Figure 1-12 Coastal Hydrography
Coastlines may be used in obtaining time checks inbound or outbound from the land mass and
may be used for position determination if significant points or inlets are available (Figure 1-12).
Coastal hydrography includes oceans, coastlines, lakes, rivers, canals, swamps, reefs, and
numerous other hydrographic features. Open water may be portrayed by tinting, shading, or may
be left blank. Vegetation is not shown on most small-scale charts. Forests and wooded areas in
certain parts of the world are portrayed on some medium-scale charts. On some large-scale
charts, park areas, orchards, hedgerows, and vineyards are shown. Portrayal may be by solid tint,
or supplemented shading.
Aeronautical information symbols on charts include airfields, radio aids to navigation,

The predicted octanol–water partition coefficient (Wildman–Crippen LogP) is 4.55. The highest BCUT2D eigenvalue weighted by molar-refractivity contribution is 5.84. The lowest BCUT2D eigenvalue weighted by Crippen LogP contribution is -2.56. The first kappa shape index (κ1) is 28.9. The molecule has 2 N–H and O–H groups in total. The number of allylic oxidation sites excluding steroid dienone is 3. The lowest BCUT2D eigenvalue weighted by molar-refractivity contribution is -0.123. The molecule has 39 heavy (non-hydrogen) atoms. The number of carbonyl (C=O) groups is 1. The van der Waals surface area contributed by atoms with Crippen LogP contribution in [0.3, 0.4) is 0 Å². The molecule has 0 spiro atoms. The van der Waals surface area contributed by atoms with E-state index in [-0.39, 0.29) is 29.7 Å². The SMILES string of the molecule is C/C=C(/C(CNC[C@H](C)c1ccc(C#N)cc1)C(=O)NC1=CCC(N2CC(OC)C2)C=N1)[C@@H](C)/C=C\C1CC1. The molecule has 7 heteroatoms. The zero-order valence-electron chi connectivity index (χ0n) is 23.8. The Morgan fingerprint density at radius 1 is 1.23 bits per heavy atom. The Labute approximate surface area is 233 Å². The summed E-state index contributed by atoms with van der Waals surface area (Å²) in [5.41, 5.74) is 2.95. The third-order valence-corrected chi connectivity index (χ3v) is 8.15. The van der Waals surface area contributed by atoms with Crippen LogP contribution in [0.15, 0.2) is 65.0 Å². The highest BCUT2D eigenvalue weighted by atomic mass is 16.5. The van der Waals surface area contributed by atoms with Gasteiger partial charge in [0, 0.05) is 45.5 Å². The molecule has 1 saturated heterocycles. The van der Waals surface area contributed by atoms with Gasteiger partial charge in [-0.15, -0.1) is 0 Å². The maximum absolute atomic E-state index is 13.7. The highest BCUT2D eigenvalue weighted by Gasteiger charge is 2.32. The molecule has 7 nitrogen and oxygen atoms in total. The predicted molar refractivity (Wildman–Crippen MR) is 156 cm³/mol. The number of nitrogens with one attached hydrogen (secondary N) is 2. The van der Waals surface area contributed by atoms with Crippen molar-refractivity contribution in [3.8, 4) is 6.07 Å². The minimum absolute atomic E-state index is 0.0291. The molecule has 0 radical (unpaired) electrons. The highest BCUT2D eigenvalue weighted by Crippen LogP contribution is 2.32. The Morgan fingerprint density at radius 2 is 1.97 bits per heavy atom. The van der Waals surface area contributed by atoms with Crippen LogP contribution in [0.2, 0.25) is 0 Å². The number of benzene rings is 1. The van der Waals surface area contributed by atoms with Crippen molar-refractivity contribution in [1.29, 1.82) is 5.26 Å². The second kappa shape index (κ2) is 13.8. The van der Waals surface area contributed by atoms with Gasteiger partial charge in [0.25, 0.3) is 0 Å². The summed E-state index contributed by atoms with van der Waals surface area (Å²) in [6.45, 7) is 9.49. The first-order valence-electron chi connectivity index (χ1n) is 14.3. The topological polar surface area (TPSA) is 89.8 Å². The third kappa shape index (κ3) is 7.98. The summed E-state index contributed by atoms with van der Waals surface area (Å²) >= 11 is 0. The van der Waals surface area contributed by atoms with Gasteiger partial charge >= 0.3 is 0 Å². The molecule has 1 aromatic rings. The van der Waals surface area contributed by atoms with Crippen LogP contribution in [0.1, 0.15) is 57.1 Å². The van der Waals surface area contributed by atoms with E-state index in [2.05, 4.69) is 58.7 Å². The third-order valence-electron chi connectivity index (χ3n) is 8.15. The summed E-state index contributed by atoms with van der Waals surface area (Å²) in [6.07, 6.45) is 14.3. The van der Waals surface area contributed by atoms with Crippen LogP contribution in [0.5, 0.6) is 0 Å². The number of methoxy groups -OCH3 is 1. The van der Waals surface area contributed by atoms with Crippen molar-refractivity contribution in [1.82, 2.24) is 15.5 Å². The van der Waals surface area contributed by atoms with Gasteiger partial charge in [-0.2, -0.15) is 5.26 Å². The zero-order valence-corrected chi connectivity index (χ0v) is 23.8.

commercial broadcasting stations, Air Defense Identification Zones (ADIZ), compulsory
corridors, restricted airspace, warning notes, lines of magnetic variation, and special navigation
grids. Some aeronautical information is subject to frequent change. For economy of production,
charts are retained in stock for various periods of time. Thus, only the more "stable" type
information is printed on navigation charts. Aeronautical type data subject to frequent change is
provided by the DOD Flight Information Publications (FLIP) documents. Consult the DOD
Flight Information Publications, Chart Updating Manual (CHUM), and Notices to Airmen
(NOTAMS), for the most current air information or chart information.
Aerodromes are depicted on ONC and TPC charts with symbols as illustrated in Figures 1-13
A major aerodrome has at least 3000 feet of hard surface runway.
A solid dark blue circle depicts major aerodromes on a TPC chart. The diameter of the circle
represents 8000 feet. A runway pattern may be depicted and if so it will be to scale.
CHART LEGEND REVIEW